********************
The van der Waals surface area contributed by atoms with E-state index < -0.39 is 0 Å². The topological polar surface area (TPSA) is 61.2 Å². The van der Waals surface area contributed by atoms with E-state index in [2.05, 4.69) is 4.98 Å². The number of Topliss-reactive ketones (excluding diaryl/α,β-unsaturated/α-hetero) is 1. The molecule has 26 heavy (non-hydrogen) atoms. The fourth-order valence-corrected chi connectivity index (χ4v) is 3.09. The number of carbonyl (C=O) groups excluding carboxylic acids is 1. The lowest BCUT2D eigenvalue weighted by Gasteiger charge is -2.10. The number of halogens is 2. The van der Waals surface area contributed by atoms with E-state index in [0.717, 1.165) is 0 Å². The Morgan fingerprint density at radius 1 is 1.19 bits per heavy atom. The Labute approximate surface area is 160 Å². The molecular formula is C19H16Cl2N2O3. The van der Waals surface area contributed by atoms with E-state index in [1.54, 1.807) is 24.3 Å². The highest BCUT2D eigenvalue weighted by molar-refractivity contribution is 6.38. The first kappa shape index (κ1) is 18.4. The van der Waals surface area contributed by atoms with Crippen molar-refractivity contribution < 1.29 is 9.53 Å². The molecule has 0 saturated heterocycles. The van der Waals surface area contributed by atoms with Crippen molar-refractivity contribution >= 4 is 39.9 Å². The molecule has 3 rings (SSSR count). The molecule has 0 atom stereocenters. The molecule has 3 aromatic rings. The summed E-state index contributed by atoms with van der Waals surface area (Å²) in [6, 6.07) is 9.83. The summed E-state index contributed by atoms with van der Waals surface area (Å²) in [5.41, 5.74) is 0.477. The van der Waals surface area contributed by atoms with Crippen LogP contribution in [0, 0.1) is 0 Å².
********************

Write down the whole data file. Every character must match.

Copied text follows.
The van der Waals surface area contributed by atoms with E-state index < -0.39 is 0 Å². The topological polar surface area (TPSA) is 61.2 Å². The van der Waals surface area contributed by atoms with E-state index in [2.05, 4.69) is 4.98 Å². The number of Topliss-reactive ketones (excluding diaryl/α,β-unsaturated/α-hetero) is 1. The molecule has 26 heavy (non-hydrogen) atoms. The fourth-order valence-corrected chi connectivity index (χ4v) is 3.09. The number of carbonyl (C=O) groups excluding carboxylic acids is 1. The lowest BCUT2D eigenvalue weighted by Gasteiger charge is -2.10. The number of halogens is 2. The van der Waals surface area contributed by atoms with E-state index in [0.717, 1.165) is 0 Å². The Morgan fingerprint density at radius 1 is 1.19 bits per heavy atom. The Labute approximate surface area is 160 Å². The molecular formula is C19H16Cl2N2O3. The van der Waals surface area contributed by atoms with E-state index in [1.54, 1.807) is 24.3 Å². The highest BCUT2D eigenvalue weighted by molar-refractivity contribution is 6.38. The first kappa shape index (κ1) is 18.4. The van der Waals surface area contributed by atoms with Crippen molar-refractivity contribution < 1.29 is 9.53 Å². The molecule has 0 saturated heterocycles. The van der Waals surface area contributed by atoms with Crippen molar-refractivity contribution >= 4 is 39.9 Å². The molecule has 3 rings (SSSR count). The molecule has 0 atom stereocenters. The molecule has 3 aromatic rings. The summed E-state index contributed by atoms with van der Waals surface area (Å²) in [6, 6.07) is 9.83. The summed E-state index contributed by atoms with van der Waals surface area (Å²) in [5.41, 5.74) is 0.477. The van der Waals surface area contributed by atoms with Crippen LogP contribution in [0, 0.1) is 0 Å².